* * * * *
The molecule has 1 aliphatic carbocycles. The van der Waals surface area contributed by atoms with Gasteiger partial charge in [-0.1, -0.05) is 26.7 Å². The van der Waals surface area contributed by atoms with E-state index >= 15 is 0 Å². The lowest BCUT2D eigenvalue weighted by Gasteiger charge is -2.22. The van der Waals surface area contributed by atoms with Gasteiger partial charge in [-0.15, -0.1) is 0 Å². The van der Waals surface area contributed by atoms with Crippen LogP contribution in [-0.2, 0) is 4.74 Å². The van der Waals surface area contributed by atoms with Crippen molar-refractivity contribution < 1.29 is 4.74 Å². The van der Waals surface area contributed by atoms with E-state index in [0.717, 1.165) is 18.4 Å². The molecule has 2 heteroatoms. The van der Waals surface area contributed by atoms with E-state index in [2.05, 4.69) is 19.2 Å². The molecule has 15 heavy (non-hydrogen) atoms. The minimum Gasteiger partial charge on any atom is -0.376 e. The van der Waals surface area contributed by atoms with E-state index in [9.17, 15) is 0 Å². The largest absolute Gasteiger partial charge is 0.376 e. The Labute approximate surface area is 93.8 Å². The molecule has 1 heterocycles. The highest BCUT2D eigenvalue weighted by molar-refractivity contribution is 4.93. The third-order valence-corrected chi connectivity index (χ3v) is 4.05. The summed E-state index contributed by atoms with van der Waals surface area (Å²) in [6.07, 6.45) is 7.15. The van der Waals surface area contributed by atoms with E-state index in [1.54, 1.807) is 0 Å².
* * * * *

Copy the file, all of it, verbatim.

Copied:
The molecule has 1 aliphatic carbocycles. The van der Waals surface area contributed by atoms with Gasteiger partial charge in [-0.1, -0.05) is 26.7 Å². The van der Waals surface area contributed by atoms with E-state index >= 15 is 0 Å². The lowest BCUT2D eigenvalue weighted by Gasteiger charge is -2.22. The van der Waals surface area contributed by atoms with Gasteiger partial charge in [-0.15, -0.1) is 0 Å². The van der Waals surface area contributed by atoms with Crippen LogP contribution in [-0.2, 0) is 4.74 Å². The van der Waals surface area contributed by atoms with Crippen molar-refractivity contribution < 1.29 is 4.74 Å². The van der Waals surface area contributed by atoms with E-state index in [0.717, 1.165) is 18.4 Å². The molecule has 2 heteroatoms. The van der Waals surface area contributed by atoms with E-state index in [2.05, 4.69) is 19.2 Å². The molecule has 15 heavy (non-hydrogen) atoms. The minimum Gasteiger partial charge on any atom is -0.376 e. The van der Waals surface area contributed by atoms with E-state index in [9.17, 15) is 0 Å². The largest absolute Gasteiger partial charge is 0.376 e. The Labute approximate surface area is 93.8 Å². The molecule has 1 heterocycles. The highest BCUT2D eigenvalue weighted by molar-refractivity contribution is 4.93. The third-order valence-corrected chi connectivity index (χ3v) is 4.05. The summed E-state index contributed by atoms with van der Waals surface area (Å²) in [6.07, 6.45) is 7.15. The van der Waals surface area contributed by atoms with E-state index in [1.54, 1.807) is 0 Å².